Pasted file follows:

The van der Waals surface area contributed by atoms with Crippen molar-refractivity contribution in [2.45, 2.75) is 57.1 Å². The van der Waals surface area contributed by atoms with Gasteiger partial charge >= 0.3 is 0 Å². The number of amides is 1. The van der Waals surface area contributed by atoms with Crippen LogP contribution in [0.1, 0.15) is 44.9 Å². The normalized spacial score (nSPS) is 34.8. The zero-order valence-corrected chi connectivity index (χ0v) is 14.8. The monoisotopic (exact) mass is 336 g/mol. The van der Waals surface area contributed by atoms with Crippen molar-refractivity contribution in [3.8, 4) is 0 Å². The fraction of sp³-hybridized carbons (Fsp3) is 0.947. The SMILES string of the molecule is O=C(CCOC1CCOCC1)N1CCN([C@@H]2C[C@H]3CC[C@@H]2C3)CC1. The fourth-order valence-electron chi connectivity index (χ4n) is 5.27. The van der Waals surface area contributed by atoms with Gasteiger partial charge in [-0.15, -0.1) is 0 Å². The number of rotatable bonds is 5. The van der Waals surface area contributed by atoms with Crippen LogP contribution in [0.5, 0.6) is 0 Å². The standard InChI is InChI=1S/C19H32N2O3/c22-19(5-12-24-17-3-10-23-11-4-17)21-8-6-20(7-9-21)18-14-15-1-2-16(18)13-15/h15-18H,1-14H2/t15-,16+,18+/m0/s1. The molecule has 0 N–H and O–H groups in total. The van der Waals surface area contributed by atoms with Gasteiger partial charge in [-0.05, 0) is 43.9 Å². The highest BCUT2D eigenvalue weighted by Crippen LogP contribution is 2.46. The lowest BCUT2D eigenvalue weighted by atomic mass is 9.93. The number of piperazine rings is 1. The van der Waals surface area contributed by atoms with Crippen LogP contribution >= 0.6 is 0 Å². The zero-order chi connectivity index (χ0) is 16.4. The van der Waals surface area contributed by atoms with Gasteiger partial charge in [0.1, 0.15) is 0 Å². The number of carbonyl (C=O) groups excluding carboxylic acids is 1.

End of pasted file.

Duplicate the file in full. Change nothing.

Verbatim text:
The van der Waals surface area contributed by atoms with Crippen molar-refractivity contribution in [2.45, 2.75) is 57.1 Å². The van der Waals surface area contributed by atoms with Gasteiger partial charge >= 0.3 is 0 Å². The number of amides is 1. The van der Waals surface area contributed by atoms with Crippen LogP contribution in [0.1, 0.15) is 44.9 Å². The normalized spacial score (nSPS) is 34.8. The zero-order valence-corrected chi connectivity index (χ0v) is 14.8. The monoisotopic (exact) mass is 336 g/mol. The van der Waals surface area contributed by atoms with Crippen molar-refractivity contribution in [3.8, 4) is 0 Å². The fraction of sp³-hybridized carbons (Fsp3) is 0.947. The SMILES string of the molecule is O=C(CCOC1CCOCC1)N1CCN([C@@H]2C[C@H]3CC[C@@H]2C3)CC1. The fourth-order valence-electron chi connectivity index (χ4n) is 5.27. The van der Waals surface area contributed by atoms with Gasteiger partial charge in [-0.15, -0.1) is 0 Å². The number of rotatable bonds is 5. The van der Waals surface area contributed by atoms with Crippen LogP contribution in [0.5, 0.6) is 0 Å². The standard InChI is InChI=1S/C19H32N2O3/c22-19(5-12-24-17-3-10-23-11-4-17)21-8-6-20(7-9-21)18-14-15-1-2-16(18)13-15/h15-18H,1-14H2/t15-,16+,18+/m0/s1. The molecule has 0 N–H and O–H groups in total. The van der Waals surface area contributed by atoms with Gasteiger partial charge in [-0.05, 0) is 43.9 Å². The highest BCUT2D eigenvalue weighted by Crippen LogP contribution is 2.46. The lowest BCUT2D eigenvalue weighted by atomic mass is 9.93. The number of piperazine rings is 1. The van der Waals surface area contributed by atoms with Crippen LogP contribution >= 0.6 is 0 Å². The zero-order chi connectivity index (χ0) is 16.4. The van der Waals surface area contributed by atoms with Gasteiger partial charge in [0.1, 0.15) is 0 Å². The number of carbonyl (C=O) groups excluding carboxylic acids is 1.